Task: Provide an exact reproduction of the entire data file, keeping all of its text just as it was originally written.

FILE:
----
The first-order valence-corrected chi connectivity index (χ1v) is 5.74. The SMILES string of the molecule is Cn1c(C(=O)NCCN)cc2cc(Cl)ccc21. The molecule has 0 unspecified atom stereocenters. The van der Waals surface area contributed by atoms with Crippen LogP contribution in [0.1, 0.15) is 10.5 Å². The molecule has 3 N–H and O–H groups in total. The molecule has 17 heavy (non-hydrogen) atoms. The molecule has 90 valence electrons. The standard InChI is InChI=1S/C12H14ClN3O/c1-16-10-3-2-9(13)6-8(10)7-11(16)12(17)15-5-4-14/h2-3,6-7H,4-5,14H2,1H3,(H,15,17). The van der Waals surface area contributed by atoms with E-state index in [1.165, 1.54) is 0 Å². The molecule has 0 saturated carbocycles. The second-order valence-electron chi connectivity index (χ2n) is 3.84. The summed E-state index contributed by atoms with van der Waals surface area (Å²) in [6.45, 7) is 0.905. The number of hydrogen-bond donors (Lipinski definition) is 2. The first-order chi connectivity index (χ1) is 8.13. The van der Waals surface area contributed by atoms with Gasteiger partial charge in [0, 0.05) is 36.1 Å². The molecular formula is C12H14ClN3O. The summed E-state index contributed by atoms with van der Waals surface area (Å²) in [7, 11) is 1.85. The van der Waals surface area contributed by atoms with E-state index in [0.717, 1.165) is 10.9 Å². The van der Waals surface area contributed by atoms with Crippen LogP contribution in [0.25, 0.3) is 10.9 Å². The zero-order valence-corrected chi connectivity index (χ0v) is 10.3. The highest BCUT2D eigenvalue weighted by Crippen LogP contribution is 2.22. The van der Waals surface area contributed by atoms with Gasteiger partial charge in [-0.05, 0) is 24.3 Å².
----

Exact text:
The first-order valence-corrected chi connectivity index (χ1v) is 5.74. The SMILES string of the molecule is Cn1c(C(=O)NCCN)cc2cc(Cl)ccc21. The molecule has 0 unspecified atom stereocenters. The van der Waals surface area contributed by atoms with Crippen LogP contribution in [0.1, 0.15) is 10.5 Å². The molecule has 3 N–H and O–H groups in total. The molecule has 17 heavy (non-hydrogen) atoms. The molecule has 90 valence electrons. The standard InChI is InChI=1S/C12H14ClN3O/c1-16-10-3-2-9(13)6-8(10)7-11(16)12(17)15-5-4-14/h2-3,6-7H,4-5,14H2,1H3,(H,15,17). The van der Waals surface area contributed by atoms with E-state index in [1.165, 1.54) is 0 Å². The molecule has 0 saturated carbocycles. The second-order valence-electron chi connectivity index (χ2n) is 3.84. The summed E-state index contributed by atoms with van der Waals surface area (Å²) in [6.45, 7) is 0.905. The number of hydrogen-bond donors (Lipinski definition) is 2. The first-order chi connectivity index (χ1) is 8.13. The van der Waals surface area contributed by atoms with Gasteiger partial charge in [0, 0.05) is 36.1 Å². The molecular formula is C12H14ClN3O. The summed E-state index contributed by atoms with van der Waals surface area (Å²) in [7, 11) is 1.85. The van der Waals surface area contributed by atoms with E-state index in [0.717, 1.165) is 10.9 Å². The van der Waals surface area contributed by atoms with Crippen LogP contribution in [0.25, 0.3) is 10.9 Å². The zero-order valence-corrected chi connectivity index (χ0v) is 10.3. The highest BCUT2D eigenvalue weighted by Crippen LogP contribution is 2.22. The van der Waals surface area contributed by atoms with Gasteiger partial charge in [-0.05, 0) is 24.3 Å².